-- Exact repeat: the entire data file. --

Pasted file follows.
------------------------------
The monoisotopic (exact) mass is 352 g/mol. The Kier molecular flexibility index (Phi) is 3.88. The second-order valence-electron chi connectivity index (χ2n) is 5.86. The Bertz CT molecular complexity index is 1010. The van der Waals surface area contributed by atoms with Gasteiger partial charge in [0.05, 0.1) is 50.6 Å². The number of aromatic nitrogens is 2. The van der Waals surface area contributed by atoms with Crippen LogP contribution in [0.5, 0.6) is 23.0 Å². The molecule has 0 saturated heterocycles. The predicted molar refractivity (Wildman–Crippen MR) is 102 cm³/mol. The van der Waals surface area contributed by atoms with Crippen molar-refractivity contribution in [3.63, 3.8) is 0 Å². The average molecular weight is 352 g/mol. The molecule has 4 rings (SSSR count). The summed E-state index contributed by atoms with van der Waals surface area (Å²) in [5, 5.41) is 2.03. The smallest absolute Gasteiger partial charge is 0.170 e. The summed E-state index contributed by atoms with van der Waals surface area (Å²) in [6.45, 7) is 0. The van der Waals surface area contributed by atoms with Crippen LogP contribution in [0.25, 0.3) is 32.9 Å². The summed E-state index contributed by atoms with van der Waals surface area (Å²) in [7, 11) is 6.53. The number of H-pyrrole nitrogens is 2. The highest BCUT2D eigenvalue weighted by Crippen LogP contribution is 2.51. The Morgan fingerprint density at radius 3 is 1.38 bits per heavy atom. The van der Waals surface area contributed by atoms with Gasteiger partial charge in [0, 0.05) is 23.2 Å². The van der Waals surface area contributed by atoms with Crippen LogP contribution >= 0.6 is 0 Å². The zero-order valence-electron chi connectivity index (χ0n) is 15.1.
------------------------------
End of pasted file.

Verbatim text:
The monoisotopic (exact) mass is 352 g/mol. The Kier molecular flexibility index (Phi) is 3.88. The second-order valence-electron chi connectivity index (χ2n) is 5.86. The Bertz CT molecular complexity index is 1010. The van der Waals surface area contributed by atoms with Gasteiger partial charge in [0.05, 0.1) is 50.6 Å². The number of aromatic nitrogens is 2. The van der Waals surface area contributed by atoms with Crippen LogP contribution in [0.5, 0.6) is 23.0 Å². The molecule has 0 saturated heterocycles. The predicted molar refractivity (Wildman–Crippen MR) is 102 cm³/mol. The van der Waals surface area contributed by atoms with Crippen molar-refractivity contribution in [3.63, 3.8) is 0 Å². The average molecular weight is 352 g/mol. The molecule has 4 rings (SSSR count). The summed E-state index contributed by atoms with van der Waals surface area (Å²) in [5, 5.41) is 2.03. The smallest absolute Gasteiger partial charge is 0.170 e. The summed E-state index contributed by atoms with van der Waals surface area (Å²) in [6.45, 7) is 0. The van der Waals surface area contributed by atoms with Crippen LogP contribution in [0.25, 0.3) is 32.9 Å². The summed E-state index contributed by atoms with van der Waals surface area (Å²) in [7, 11) is 6.53. The number of H-pyrrole nitrogens is 2. The highest BCUT2D eigenvalue weighted by Crippen LogP contribution is 2.51. The Morgan fingerprint density at radius 3 is 1.38 bits per heavy atom. The van der Waals surface area contributed by atoms with Gasteiger partial charge in [0, 0.05) is 23.2 Å². The van der Waals surface area contributed by atoms with Crippen LogP contribution >= 0.6 is 0 Å². The zero-order valence-electron chi connectivity index (χ0n) is 15.1.